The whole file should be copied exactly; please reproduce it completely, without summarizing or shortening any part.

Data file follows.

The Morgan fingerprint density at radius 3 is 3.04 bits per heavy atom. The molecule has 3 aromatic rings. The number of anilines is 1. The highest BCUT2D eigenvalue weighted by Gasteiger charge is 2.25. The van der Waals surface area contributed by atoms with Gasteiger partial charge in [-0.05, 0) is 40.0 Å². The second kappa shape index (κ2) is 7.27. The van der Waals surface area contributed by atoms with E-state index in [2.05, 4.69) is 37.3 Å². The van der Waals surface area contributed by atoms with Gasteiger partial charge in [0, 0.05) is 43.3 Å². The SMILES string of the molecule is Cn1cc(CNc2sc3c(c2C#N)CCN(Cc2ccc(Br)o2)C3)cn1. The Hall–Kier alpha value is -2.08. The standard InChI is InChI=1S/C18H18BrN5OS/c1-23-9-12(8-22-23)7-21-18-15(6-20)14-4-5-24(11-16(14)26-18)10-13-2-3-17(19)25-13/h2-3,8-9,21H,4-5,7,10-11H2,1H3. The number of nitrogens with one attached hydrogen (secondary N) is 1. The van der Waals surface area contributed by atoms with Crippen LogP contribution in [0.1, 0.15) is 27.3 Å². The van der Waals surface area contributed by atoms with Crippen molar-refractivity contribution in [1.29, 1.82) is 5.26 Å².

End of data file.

The Morgan fingerprint density at radius 3 is 3.04 bits per heavy atom. The molecule has 3 aromatic rings. The number of anilines is 1. The highest BCUT2D eigenvalue weighted by Gasteiger charge is 2.25. The van der Waals surface area contributed by atoms with Gasteiger partial charge in [-0.05, 0) is 40.0 Å². The second kappa shape index (κ2) is 7.27. The van der Waals surface area contributed by atoms with E-state index in [2.05, 4.69) is 37.3 Å². The van der Waals surface area contributed by atoms with Gasteiger partial charge in [0, 0.05) is 43.3 Å². The SMILES string of the molecule is Cn1cc(CNc2sc3c(c2C#N)CCN(Cc2ccc(Br)o2)C3)cn1. The Hall–Kier alpha value is -2.08. The standard InChI is InChI=1S/C18H18BrN5OS/c1-23-9-12(8-22-23)7-21-18-15(6-20)14-4-5-24(11-16(14)26-18)10-13-2-3-17(19)25-13/h2-3,8-9,21H,4-5,7,10-11H2,1H3. The number of nitrogens with one attached hydrogen (secondary N) is 1. The van der Waals surface area contributed by atoms with Crippen LogP contribution in [0.1, 0.15) is 27.3 Å². The van der Waals surface area contributed by atoms with Crippen molar-refractivity contribution in [1.29, 1.82) is 5.26 Å².